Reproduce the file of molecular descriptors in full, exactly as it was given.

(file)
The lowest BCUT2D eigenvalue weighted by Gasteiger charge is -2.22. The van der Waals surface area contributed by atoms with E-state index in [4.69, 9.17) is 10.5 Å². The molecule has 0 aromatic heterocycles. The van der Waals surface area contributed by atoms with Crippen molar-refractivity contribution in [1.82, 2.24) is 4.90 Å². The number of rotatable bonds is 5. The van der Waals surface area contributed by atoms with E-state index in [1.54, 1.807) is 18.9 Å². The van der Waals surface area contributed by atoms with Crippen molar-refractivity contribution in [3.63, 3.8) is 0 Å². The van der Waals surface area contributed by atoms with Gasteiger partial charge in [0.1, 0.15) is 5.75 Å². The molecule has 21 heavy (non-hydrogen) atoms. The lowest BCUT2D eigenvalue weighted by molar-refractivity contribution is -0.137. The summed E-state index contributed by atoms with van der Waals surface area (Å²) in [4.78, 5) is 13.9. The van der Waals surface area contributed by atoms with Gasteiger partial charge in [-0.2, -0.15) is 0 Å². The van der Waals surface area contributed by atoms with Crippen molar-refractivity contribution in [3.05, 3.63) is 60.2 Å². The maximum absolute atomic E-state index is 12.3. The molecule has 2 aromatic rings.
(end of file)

The lowest BCUT2D eigenvalue weighted by Gasteiger charge is -2.22. The van der Waals surface area contributed by atoms with E-state index in [4.69, 9.17) is 10.5 Å². The molecule has 0 aromatic heterocycles. The van der Waals surface area contributed by atoms with Crippen molar-refractivity contribution in [1.82, 2.24) is 4.90 Å². The number of rotatable bonds is 5. The van der Waals surface area contributed by atoms with E-state index in [1.54, 1.807) is 18.9 Å². The van der Waals surface area contributed by atoms with Crippen molar-refractivity contribution in [3.63, 3.8) is 0 Å². The van der Waals surface area contributed by atoms with Gasteiger partial charge in [0.1, 0.15) is 5.75 Å². The molecule has 21 heavy (non-hydrogen) atoms. The lowest BCUT2D eigenvalue weighted by molar-refractivity contribution is -0.137. The summed E-state index contributed by atoms with van der Waals surface area (Å²) in [4.78, 5) is 13.9. The van der Waals surface area contributed by atoms with Gasteiger partial charge in [-0.2, -0.15) is 0 Å². The van der Waals surface area contributed by atoms with Crippen molar-refractivity contribution in [3.05, 3.63) is 60.2 Å². The maximum absolute atomic E-state index is 12.3. The molecule has 2 aromatic rings.